The past few weeks have peppered my conversations and my Facebook account with talk about the recent deaths of Michael Brown and Eric Garner. Their deaths, and countless other attacks on people of color in this country, are racist, violent acts. However, this violence and racism is not merely state-sanctioned. It is, in many cases, state-instigated. Racism and violence exist outside our political and legal systems, certainly, but those institutions give them teeth, give them power and credence. Ours is not a government that fails to protect its citizens; it is a government that protects itself by failing them.
Some cops’ reactions to Eric Garner’s death by illegal chokehold convince me that I’m not unreasonably paranoid. They tell me that their position justifies the assault of a civilian for the maintenance of institutional order. One anonymous poster wrote, “A more accurate headline would be ‘Non Compliant Fat Bastard Gets Just Due In Resisting Law Enforcement Officers.’ ” It’s good that this person wrote that because I had forgotten that unthinking compliance with authority was such a splendid thing. On a different but equally disturbing note, another poster wrote, “I think they were very generous, maybe too generous in the amount of time they allowed this guy to vent.” Yes, very generous. How magnanimous of them to allow a man to breathe momentarily before murdering him.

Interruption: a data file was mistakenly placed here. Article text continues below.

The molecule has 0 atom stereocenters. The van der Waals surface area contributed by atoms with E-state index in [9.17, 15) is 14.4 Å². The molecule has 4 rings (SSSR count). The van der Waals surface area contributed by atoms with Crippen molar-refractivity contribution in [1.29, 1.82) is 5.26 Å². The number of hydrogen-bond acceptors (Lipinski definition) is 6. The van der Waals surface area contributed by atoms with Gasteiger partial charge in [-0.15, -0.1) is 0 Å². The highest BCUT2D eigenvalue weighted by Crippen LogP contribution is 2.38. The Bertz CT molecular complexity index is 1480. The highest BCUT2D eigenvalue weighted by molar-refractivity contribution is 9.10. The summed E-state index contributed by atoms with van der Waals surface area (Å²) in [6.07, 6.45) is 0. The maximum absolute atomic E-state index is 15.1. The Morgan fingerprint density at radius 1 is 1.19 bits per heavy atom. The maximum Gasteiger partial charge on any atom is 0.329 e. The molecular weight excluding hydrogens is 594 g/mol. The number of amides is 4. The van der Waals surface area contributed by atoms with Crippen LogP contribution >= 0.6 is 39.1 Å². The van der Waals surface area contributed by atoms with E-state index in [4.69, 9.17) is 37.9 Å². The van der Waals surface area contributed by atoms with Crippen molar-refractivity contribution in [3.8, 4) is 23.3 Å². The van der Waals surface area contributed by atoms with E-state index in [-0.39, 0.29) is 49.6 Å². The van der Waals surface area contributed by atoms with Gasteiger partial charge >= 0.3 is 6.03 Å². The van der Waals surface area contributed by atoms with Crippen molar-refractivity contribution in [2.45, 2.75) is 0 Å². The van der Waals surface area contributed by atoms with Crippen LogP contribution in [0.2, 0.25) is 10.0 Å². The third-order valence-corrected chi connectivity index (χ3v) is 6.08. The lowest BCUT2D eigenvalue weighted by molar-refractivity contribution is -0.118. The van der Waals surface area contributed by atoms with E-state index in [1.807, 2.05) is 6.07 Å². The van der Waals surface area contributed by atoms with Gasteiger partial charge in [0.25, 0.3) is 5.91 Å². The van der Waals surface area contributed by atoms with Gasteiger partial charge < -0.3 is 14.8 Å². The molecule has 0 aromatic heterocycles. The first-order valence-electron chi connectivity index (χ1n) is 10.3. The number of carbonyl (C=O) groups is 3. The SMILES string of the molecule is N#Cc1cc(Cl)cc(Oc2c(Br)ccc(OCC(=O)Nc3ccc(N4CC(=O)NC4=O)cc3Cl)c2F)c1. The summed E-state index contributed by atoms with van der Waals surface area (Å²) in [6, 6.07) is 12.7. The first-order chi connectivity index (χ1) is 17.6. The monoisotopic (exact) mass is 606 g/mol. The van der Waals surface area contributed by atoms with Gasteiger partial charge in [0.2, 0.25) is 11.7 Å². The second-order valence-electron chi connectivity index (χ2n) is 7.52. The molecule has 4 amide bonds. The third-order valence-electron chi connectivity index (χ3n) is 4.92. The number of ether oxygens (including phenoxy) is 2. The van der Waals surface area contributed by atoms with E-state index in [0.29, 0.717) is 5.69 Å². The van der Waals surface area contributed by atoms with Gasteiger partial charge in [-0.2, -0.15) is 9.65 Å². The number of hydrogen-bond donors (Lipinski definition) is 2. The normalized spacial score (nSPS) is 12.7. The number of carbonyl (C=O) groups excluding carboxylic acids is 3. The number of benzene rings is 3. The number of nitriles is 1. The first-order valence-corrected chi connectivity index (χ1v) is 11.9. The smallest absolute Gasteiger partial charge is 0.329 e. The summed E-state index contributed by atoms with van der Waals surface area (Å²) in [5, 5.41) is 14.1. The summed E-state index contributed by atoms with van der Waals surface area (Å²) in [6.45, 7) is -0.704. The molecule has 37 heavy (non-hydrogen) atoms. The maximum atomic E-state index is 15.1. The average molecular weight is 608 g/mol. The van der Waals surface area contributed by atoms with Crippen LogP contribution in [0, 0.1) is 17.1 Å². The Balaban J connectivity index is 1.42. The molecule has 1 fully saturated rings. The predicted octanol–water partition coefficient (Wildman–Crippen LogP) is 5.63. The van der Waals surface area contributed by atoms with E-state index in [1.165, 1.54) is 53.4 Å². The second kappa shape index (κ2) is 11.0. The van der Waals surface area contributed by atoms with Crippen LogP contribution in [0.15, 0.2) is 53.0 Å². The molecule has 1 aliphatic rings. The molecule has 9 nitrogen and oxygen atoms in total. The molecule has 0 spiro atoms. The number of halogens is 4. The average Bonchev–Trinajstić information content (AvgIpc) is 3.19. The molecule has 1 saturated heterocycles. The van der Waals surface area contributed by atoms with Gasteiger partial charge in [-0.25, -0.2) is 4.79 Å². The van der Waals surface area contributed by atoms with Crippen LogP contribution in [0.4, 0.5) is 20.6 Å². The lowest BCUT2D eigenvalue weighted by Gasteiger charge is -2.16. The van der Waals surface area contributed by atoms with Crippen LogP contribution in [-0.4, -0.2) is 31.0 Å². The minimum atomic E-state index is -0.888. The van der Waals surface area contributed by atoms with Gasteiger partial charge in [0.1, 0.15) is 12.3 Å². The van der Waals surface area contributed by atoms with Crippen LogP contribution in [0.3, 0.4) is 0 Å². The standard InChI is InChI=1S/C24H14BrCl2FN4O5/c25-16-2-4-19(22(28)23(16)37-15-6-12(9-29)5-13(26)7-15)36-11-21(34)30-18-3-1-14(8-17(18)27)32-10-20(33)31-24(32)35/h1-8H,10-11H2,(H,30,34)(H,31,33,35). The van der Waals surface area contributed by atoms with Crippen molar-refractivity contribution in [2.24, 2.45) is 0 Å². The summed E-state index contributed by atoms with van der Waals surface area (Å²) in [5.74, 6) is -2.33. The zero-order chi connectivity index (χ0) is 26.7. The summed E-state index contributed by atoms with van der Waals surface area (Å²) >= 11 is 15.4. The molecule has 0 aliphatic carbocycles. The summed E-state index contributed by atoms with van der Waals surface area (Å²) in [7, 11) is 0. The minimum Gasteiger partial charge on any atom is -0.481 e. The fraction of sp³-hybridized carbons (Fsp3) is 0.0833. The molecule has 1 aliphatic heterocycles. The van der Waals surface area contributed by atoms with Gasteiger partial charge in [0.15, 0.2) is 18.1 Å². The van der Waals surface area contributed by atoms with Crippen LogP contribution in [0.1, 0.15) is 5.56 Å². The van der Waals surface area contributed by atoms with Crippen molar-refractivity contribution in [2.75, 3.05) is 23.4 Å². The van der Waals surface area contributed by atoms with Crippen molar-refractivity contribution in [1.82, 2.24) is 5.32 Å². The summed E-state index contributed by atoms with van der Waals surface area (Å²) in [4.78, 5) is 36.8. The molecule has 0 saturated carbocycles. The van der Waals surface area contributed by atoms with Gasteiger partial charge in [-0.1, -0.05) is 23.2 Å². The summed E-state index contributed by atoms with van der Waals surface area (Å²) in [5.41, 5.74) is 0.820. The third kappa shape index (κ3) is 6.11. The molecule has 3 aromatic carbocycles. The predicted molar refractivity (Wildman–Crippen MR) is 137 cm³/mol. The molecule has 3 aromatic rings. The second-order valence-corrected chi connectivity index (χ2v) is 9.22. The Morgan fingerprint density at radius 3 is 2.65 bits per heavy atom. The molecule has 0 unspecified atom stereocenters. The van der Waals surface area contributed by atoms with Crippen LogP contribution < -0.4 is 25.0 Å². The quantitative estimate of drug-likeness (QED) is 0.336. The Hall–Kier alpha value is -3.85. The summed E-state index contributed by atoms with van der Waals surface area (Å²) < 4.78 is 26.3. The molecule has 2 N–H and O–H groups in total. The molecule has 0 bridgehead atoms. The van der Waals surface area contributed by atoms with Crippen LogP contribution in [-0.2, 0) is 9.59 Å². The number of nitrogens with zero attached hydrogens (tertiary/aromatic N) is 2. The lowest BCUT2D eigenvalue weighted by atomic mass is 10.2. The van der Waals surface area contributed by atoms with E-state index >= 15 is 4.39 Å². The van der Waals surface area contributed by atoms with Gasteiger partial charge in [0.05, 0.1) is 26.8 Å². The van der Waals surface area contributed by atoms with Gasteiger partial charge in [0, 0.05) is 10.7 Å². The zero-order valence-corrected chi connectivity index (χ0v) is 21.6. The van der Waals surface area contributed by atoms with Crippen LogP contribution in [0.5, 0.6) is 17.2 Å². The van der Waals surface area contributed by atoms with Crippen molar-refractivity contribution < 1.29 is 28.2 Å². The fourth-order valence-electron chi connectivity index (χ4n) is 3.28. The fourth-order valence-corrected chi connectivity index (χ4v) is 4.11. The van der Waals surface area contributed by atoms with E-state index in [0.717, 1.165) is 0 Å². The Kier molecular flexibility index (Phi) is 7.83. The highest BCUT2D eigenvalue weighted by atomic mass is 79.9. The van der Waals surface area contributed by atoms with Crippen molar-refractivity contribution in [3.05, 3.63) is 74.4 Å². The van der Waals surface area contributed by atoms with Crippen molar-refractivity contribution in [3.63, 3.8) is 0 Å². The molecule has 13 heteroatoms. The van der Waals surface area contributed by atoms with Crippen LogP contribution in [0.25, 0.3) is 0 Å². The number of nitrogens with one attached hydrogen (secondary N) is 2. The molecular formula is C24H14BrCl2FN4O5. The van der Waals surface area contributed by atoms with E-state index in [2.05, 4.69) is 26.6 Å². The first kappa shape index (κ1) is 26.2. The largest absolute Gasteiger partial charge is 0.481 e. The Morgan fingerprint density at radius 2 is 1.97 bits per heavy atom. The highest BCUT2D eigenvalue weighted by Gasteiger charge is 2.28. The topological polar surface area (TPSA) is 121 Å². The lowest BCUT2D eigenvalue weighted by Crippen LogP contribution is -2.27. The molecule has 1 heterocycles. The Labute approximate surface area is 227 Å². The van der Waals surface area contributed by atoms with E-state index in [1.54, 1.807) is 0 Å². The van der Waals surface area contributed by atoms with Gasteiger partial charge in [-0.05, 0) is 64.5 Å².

In a reading for one of my classes, a quote from political scholar Muthiah Alagappa jumped out at me: “The legitimation of power relies on the conviction of the governed that their government…is morally right and they are duty-bound to obey it. In the absence of such conviction there can only be relations of power, not of authority, and political legitimacy will be contested.” We are faced increasingly (or perhaps just more visibly), I think, with the exercise of power by a government with waning legitimacy.
I’m writing about this now because I don’t know what else to do. In a selfish way, I want to be able to say that I stood on the right side of this fight. In the absence of my conviction of my government’s morality—in the absence of Darren Wilson’s and of Daniel Pantaleo’s conviction, even indictment—I want to say that I saw what was happening and did not remain silent. I’m still searching for what I can do about it, but I’ve decided to say something. Because of the accident of my birth and privilege, I have not yet had to directly fight any of these battles, but I know that I must join the war.
The photos below show an art installation inscribed with Eric Garner’s last words.